Latest Defender 90 could be a perfect tool for your ultimate adventure lifestyle
Land Rover had a difficult call to make a short while back. The good old Defender really was well past its sell-by date. Never mind, parts supply for its archaic structure was becoming hard to come by. And dear. It had to change. But how? That’s what crossed our minds when we finally had the chance to drive the all-new Land Rover Defender in this latest, top-diesel shortie 90 get-up.
All-new technology. great old DEFENDER spirit
We’d reserved judgement until now. And we must admit, that was a good call. We were initially sad that the old one has nothing at all to do with this new car. Except perhaps, in spirit. Yet it’s that very spirit that has come through to really make the new car work. So let’s get on with it…
Introduced locally in the middle of lockdown in long wheelbase 110 get-up, this compact, short wheelbase Defender 90 finally arrived a few months back. It’s the most capable and connected Land Rover to date. And they promise that this high tech new newcomer indeed traces its roots all the way back to the great original 1948 Series I Land Rover.
All new Defender 90s get keyless access to a splendid cabin complete with intuitive always-on CarPlay and Auto-rich Pivi Pro 10” touchscreen infotainment. It has an interactive driver display, 360-degree 3D surround camera parking and even and even a driver condition monitor. Best of all, besides those cumbersome to figure buttons on the multifunction steering wheel, they’ve finally got all that technology to work in an unobtrusive manner.
Clever tricks, novel gadgetry
The new 90’s tricks and treats work very well en main. There are a few unique aspects too. Like the ClearSight video rear view mirror. It’s there because the view aft is tragic. So it serves very good purpose. But you must adjust your field of view to focus on it, which you don’t do in the regular mirror. You can flick to the regular mirrow anyway. Other odd bits are mostly quaint and cute in an old school Landy kind of a way. Like that cavern in the center consol. But all cool.
We however found those daft Silver boxes that block off the rear passenger windows out to be anything but cool. They serve no practical purpose. Besides perhaps to satisfy some or other stylist’s nightmare. They even prevent vital views we’d rather have had to check blindspots while changing lanes and reversing out of vertical bays and driveways. They may look funky. We have another couple of words that may rhyme, to better describe those blinkers.
Its propaganda also claims that this compact new 90 is capable of seating six. Yes, perhaps there is space for six… but. Firstly try get in the back. Even dwarves will struggle. And once you’re all are in there, you’ll be lonely. Those dilly ‘boxes’ prevent any basic view out. You may as well be in the back of a panel van. Which is why you shouldn’t really consider the 90 as anything more than a 2 seater with emergency seating for four in the back. For anything more, we’d get the 110.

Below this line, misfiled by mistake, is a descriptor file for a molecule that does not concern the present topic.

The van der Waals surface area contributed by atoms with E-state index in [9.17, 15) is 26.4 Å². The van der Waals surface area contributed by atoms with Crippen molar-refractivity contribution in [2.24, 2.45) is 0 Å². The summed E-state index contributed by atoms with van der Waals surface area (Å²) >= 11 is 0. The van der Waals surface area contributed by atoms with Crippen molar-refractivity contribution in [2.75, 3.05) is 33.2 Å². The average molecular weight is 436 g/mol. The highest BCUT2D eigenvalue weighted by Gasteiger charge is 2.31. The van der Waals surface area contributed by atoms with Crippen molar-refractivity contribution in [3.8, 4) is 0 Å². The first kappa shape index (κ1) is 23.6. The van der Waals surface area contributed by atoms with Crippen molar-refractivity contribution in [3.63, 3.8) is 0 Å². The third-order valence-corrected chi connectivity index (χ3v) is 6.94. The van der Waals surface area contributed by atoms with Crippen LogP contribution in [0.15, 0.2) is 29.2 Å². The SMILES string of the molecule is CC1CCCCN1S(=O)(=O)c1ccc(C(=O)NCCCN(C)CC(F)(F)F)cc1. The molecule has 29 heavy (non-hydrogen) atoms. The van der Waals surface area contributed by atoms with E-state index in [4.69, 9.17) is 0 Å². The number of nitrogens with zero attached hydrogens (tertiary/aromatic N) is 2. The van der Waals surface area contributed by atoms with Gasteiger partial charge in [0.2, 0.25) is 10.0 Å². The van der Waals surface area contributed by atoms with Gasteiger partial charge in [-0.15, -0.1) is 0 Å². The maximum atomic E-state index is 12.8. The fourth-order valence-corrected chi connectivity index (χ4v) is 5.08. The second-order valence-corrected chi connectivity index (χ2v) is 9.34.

Niceties offset some little drawbacks
All that said, the boot is also compromised. It’s tiny. And the rear seats don’t fold flat, so it’s a challenge to load much more than a single suitcase. That’s offset by several other X niceties that include a neat heads-up display, sliding panoramic roof, Matrix LEDs for the auto high beam headlights and 14-way power, heated and cooled front pews. For the front row lovebirds.
All of the above is actually irrelevant to this vehicles strongest points. How it performs on and off the road is what sets the new Defender 90 furthest apart. With sophisticated suspension and full time 4×4 with low range, this flagship X adds air suspension, and an electronic active rear differential to the standard 90’s emergency braking, lane keep assist and a neat wade sensing function. That optimises your 90 for safe passage through water up to 900mm deep.
The 90’s real party trick is Configurable Terrain Response. It enables you to set yours to match the precise adventure driving conditions your current adventure demands. The adaptive suspension, brakes and traction control were impeccable off road. We undertook an adventurous 4×4 trip as part of our test and our entire off-road voyage proved effortless.
DEFENDER IS Quiet, smooth & sophisticated
Moving onto the tar, Defender 90 is quiet, smooth and sophisticated. Press on, and handling and road holding is just as impressive. It blends hot hatch speed with a comfortable ride — this one’s 221 kW 650 Nm D300 V6 engine proved copiously powerful both on and off road. never mind, it’s frugal and even beat its 6.7 second 0-100 km/h promise. More than adequate, we did find the brakes a tad grabby and not as intuitive as we’d liked them to be on the road.
All in all, besides the one or two stupid compromises we note above, this all new 90 looks great inside and out. It even resembles the classic Land Rover Defender. In reality though, this new car is nothing like the old one. Yet Land Rover has managed to integrate new technology in a way that it leaves you with a remarkably similar feeling to the great original.
It begs for adventure. Yet while the new Land Rover Defender 90 is an ultra modern high-tech, albeit most expensive machine, it also continues the same burning spirit of adventure we all came to love about the great original. So if you consider your stylish life an adventure, this latest Landy 90 could be your perfect tool. — Giordano & Michele Lupini
Images: Giordano Lupini
ROAD TESTED: Land Rover Defender 90 D300 X Engine: 221 kW 650 Nm 3-litre turbodiesel V6 Drive: 8-speed automatic 4x4 Load Capacity: Up to 1,263 litres Towing Capacity: 3,500 kg braked TESTED: 0-60 km/h: 3.07 sec 0-100 km/h: 6.63 sec 0-160 km/h: 16.89 sec 400m: 16.8 sec @ 132 km/h 80-120 km/h: 4.66 sec 120-160 km/h: 7.71 sec CLAIMED: VMax: 191 km/h Fuel: 7.6 l/100km CO2: 191 g/km Warranty/Service: 5y 100K/5y 100K km LIST PRICE: R1.67M RATED: 8